Generator makes an intriguing case that there's an opportunity to target well-off millennial travelers looking for distinctive places to stay in cities where budget hotels with buzzy bars are scarce.
Generator said on Tuesday it had gained management control of the Paramount — a hotel with 605 guest rooms in New York’s Times Square — in a strategy adjustment for the UK hospitality company, which runs hostels and other premium economy lodging.
Generator, acquired in 2017 by private equity firm Queensgate Investments, had never managed a hotel as a third party. The company, whose chains are Generator and Freehand, has instead had an ownership interest in its properties.
“We’re finally ready for third-party management,” said CEO Alastair Thomann during an interview while visiting Washington, D.C. “We have more deals to announce shortly. Next year we’ll start doing franchise deals and possibly licensing deals.”
The group is on track to produce between $200-$250 million in revenue next year, Thomann said.
Premium Economy Lodging
The deal underscores how hostels, smaller-roomed hotels, and other “premium economy” lodging have attracted a lot of investor capital.
Selina, a youth-focused hospitality brand, teased last week that it still plans to go public this year in a merger with BOA Acquisition Corp — a special purpose acquisition company (SPAC) — in a deal that may turn out to be valued at more than $1 billion. In June, Singaporean fund GIC and Dutch pension manager APG said took a majority stake in The Student Hotel, which offers mixed-purpose budget lodging. Draper Startup House, a collection of hostels for professionals, received fresh investment this year.
In 2019, Queensgate bought Freehand, a premium hostel chain, for $400 million, and merged its back-end operations with Generator. In 2014, Marriott opened its Moxy brand with a lifestyle vibe and rooms at 185 square feet, while The Standard has been expanding its Bunkhouse brand.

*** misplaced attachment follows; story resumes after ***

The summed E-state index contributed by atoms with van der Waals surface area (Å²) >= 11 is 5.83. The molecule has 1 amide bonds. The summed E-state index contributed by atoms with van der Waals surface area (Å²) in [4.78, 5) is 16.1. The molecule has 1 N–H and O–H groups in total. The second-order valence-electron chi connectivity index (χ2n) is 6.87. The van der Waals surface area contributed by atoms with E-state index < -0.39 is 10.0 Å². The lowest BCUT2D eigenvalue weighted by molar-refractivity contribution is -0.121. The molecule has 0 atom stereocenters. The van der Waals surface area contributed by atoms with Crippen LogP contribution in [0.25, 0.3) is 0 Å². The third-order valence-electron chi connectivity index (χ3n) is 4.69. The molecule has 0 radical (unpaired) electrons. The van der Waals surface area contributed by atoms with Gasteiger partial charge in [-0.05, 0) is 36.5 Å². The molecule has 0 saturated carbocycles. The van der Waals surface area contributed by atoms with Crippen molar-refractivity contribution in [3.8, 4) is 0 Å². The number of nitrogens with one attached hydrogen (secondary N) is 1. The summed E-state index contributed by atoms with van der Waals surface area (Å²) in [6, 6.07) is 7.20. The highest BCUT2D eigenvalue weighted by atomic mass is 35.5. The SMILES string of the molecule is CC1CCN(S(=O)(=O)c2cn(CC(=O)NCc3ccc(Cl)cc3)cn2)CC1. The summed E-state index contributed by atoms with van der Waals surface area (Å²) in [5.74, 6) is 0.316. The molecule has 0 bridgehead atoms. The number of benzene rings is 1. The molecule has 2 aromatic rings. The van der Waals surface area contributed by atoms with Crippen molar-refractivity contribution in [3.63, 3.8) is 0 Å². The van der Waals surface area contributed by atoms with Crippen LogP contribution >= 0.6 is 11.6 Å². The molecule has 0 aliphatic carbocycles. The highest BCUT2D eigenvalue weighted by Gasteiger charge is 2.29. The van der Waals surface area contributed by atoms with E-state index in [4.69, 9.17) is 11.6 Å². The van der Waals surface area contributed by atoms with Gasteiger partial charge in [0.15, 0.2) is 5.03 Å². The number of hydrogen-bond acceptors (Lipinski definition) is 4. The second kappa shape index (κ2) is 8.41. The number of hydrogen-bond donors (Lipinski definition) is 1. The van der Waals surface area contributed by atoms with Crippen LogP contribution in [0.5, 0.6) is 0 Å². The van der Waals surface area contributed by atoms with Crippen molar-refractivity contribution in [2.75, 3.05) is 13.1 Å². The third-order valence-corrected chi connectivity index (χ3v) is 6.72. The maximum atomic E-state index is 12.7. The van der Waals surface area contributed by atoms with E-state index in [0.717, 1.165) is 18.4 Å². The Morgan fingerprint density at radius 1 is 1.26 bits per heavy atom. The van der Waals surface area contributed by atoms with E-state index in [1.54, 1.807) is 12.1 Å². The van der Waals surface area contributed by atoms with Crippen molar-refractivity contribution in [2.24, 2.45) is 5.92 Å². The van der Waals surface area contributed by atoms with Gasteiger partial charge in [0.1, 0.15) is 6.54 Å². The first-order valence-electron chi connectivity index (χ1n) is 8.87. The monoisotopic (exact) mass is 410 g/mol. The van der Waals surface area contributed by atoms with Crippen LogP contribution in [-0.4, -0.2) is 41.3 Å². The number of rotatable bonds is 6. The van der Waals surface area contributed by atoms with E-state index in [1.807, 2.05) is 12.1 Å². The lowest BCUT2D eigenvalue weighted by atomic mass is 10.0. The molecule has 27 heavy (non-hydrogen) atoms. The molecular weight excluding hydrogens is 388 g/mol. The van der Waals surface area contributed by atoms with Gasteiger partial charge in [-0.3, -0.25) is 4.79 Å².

The Key Is “Compression Markets”
Hostels have been around forever. Generator stands apart by only running hostels in places where demand for affordable travel lodging outstrips supply. Central locations like Times Square are critical to the formula.
“Compression markets deliver exceptionally high returns,” Thomann said. “We love a market like Miami, especially during major events like Art Basel. But we’re not looking to open in a city like Bangkok, where there’s already a lot of supply.”
In July, Generator’s shared accommodation properties reported revenue 37 percent above its best-ever numbers, Thomann said. It generated adjusted earnings before interest, taxation, depreciation, and amortization — a measure of profit — that was 60 percent above its July 2019 figure. The private company didn’t reveal more specific numbers.
“The RevPars [revenue per available room] we achieve are like those at four-star hotels, though we operate the properties at one- to two-star costs,” Thomann said.
But aren’t short-term rentals, with their quirky lodging and elastic supply, a competitive threat to the model?